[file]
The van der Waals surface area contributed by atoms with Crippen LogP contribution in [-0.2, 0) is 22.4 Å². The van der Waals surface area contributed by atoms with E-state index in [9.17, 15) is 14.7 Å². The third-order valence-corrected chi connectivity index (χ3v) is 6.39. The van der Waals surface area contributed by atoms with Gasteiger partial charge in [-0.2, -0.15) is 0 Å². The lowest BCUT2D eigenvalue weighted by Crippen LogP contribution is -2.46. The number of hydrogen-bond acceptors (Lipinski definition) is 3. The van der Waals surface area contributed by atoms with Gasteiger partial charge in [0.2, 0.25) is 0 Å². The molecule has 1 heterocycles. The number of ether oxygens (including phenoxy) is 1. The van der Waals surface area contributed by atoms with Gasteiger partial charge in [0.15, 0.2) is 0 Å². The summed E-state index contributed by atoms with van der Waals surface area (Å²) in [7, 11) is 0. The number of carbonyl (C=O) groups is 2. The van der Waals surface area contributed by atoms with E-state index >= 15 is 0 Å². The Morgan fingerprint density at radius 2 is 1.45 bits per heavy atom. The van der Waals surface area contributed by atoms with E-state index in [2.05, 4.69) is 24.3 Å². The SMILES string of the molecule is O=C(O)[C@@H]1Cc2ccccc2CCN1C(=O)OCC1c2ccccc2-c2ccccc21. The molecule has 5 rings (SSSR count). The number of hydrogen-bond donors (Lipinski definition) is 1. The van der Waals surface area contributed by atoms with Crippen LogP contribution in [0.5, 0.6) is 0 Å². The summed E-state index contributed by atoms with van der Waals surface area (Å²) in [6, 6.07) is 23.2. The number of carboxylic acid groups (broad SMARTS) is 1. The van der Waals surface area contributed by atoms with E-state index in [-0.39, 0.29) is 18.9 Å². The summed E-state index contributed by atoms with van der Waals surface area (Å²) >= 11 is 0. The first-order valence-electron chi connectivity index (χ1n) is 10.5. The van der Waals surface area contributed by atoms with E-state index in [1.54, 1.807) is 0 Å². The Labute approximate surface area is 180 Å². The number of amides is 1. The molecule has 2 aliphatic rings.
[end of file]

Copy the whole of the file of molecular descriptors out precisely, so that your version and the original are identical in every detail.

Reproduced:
The van der Waals surface area contributed by atoms with Crippen LogP contribution in [-0.2, 0) is 22.4 Å². The van der Waals surface area contributed by atoms with E-state index in [9.17, 15) is 14.7 Å². The third-order valence-corrected chi connectivity index (χ3v) is 6.39. The van der Waals surface area contributed by atoms with Gasteiger partial charge in [-0.2, -0.15) is 0 Å². The lowest BCUT2D eigenvalue weighted by Crippen LogP contribution is -2.46. The number of hydrogen-bond acceptors (Lipinski definition) is 3. The van der Waals surface area contributed by atoms with Gasteiger partial charge in [0.2, 0.25) is 0 Å². The molecule has 1 heterocycles. The number of ether oxygens (including phenoxy) is 1. The van der Waals surface area contributed by atoms with Gasteiger partial charge in [0.15, 0.2) is 0 Å². The summed E-state index contributed by atoms with van der Waals surface area (Å²) in [7, 11) is 0. The number of carbonyl (C=O) groups is 2. The van der Waals surface area contributed by atoms with E-state index >= 15 is 0 Å². The Morgan fingerprint density at radius 2 is 1.45 bits per heavy atom. The van der Waals surface area contributed by atoms with E-state index in [2.05, 4.69) is 24.3 Å². The SMILES string of the molecule is O=C(O)[C@@H]1Cc2ccccc2CCN1C(=O)OCC1c2ccccc2-c2ccccc21. The molecule has 5 rings (SSSR count). The number of hydrogen-bond donors (Lipinski definition) is 1. The van der Waals surface area contributed by atoms with Crippen LogP contribution in [0.5, 0.6) is 0 Å². The summed E-state index contributed by atoms with van der Waals surface area (Å²) in [6, 6.07) is 23.2. The number of carboxylic acid groups (broad SMARTS) is 1. The van der Waals surface area contributed by atoms with E-state index in [-0.39, 0.29) is 18.9 Å². The summed E-state index contributed by atoms with van der Waals surface area (Å²) >= 11 is 0. The first-order valence-electron chi connectivity index (χ1n) is 10.5. The van der Waals surface area contributed by atoms with E-state index in [1.54, 1.807) is 0 Å². The Labute approximate surface area is 180 Å². The number of amides is 1. The molecule has 2 aliphatic rings.